The thought pattern is describing the main topic for their blog.

For illustration, let’s say the main topic of their blog is dieting so they use ‘dieting’ as their keyword.

Inevitably, they’ll have no success as the term is far too broad and the competition will eat them up (pun intended!).

In this case, the dieting blog can utilize the word ‘dieting’ as its seed keyword – as the foundation for other keywords.

‘Dieting’ is the main topic that spans across posts on their site, so they use it throughout the site to allow Google to determine the overarching theme of the website.

But, when it comes to individual blog posts, they must come up with a database of related long-tail keywords and LSI keywords related to dieting.

a lined blue spiral-bound notebook with a database of long-tail keywords spawning from a seed keyword with text saying to create your own database of related long tail keywords

If a user searches for ‘dieting’ in Google, this dieting blog will not make the rankings to list on the first page. Of course, the keyword ‘dieting’ generates a lot of search traffic, but it’s far more competitive and has no clear intent.

This dieting blog can use long-tail keywords to attempt to increase ranking for a simpler term, such as ‘benefits of intermittent fasting for men’.

This stresses that you must strategically select keywords.

Choose long-tail keywords with a low Search Difficulty, low Search Competition, and low-to-moderate Search Volume. This ensures that your blog post has the best chance at appearing on the first page in search results.

Over time, as your website traffic and domain authority increase, your chances at ranking with more difficult keyphrases becomes greater. For now, keep it simple and start generating traffic using low Search Competition keywords.

Click here to get our free 48-Point On-Page SEO Checklist for Blog Posts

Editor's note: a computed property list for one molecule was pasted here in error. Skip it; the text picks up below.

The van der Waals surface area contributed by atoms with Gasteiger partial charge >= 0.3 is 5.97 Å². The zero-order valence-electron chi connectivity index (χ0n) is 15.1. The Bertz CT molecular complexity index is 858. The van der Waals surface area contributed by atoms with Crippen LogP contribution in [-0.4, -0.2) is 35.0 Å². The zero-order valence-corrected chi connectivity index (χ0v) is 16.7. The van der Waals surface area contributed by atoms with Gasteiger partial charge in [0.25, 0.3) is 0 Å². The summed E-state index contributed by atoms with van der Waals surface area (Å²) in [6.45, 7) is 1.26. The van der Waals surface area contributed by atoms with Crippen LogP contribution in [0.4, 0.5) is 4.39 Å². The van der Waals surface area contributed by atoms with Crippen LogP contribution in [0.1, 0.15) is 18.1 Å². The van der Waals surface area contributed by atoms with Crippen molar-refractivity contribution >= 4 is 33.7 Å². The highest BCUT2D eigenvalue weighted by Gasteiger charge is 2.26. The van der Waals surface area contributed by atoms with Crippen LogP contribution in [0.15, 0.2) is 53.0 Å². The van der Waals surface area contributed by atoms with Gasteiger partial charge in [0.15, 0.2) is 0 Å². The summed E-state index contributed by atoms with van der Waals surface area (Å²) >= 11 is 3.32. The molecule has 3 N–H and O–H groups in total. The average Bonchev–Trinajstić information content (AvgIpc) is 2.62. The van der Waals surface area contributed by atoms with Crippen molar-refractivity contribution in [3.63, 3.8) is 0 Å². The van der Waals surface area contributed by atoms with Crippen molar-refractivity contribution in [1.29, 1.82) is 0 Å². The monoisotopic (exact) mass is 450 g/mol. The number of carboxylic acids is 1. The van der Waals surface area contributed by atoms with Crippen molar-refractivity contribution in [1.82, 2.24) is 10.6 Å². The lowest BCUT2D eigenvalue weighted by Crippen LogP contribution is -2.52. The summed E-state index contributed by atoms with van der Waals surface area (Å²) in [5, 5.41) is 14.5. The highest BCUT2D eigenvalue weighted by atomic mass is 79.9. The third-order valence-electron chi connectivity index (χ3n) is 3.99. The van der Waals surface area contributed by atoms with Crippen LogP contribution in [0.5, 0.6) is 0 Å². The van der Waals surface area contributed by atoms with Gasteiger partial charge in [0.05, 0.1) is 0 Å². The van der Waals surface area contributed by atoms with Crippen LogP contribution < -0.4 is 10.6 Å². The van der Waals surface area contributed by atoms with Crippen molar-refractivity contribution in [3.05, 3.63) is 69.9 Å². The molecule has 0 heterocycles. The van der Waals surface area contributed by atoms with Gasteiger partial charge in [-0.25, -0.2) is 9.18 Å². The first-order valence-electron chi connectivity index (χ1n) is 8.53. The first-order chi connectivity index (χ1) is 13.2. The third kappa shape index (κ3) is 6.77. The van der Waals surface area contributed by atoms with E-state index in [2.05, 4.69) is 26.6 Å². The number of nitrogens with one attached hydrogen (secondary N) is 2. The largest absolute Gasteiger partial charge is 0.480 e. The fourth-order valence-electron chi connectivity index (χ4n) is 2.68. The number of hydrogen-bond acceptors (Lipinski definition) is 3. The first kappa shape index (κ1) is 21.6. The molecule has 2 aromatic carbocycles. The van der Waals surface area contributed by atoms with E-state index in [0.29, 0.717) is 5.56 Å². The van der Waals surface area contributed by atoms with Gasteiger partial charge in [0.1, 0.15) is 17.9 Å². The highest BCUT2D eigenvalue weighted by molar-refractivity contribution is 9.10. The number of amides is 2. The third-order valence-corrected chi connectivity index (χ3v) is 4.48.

How to Optimize Your Blog for Your Keyword

Now that you have your long-tail keyword, it’s time to create your blog and optimize it so that it ranks high in search results for your selected keyphrase.

Before we begin, it’s important to remember that keywords are just one factor when it comes to successful SEO for your blog. Your main focus is always on providing valuable content your readers enjoy.

Google and other search engines look for many other factors within their algorithms when determining whether to show your post in results.

a woman with orange hair holding a book in front of her with a speech bubble which says that your main focus when blogging should always be to provide value

It’s important to always keep your user’s search intent in mind. Effectively answer their questions in a helpful manner and Google will reward you.

Be sure to use your target keyword throughout your article wherever it sounds and fits naturally. 

As a general rule, include the keyword in;

  • your page title
  • your headings
  • the opening paragraph
  • your paragraphs
  • the meta description
  • all image alt tags; and
  • your URL slug.

Also incorporate related keywords (LSI keywords) and alternate terms throughout your writing to strengthen your authority.

Here’s a hot tip: If you’re using the WordPress platform, the Yoast SEO plugin, provides an easy-to-use interface to ensure that your post is properly optimized for your keyword. Yoast SEO provides an easy-to-follow overview of how to use the tool here.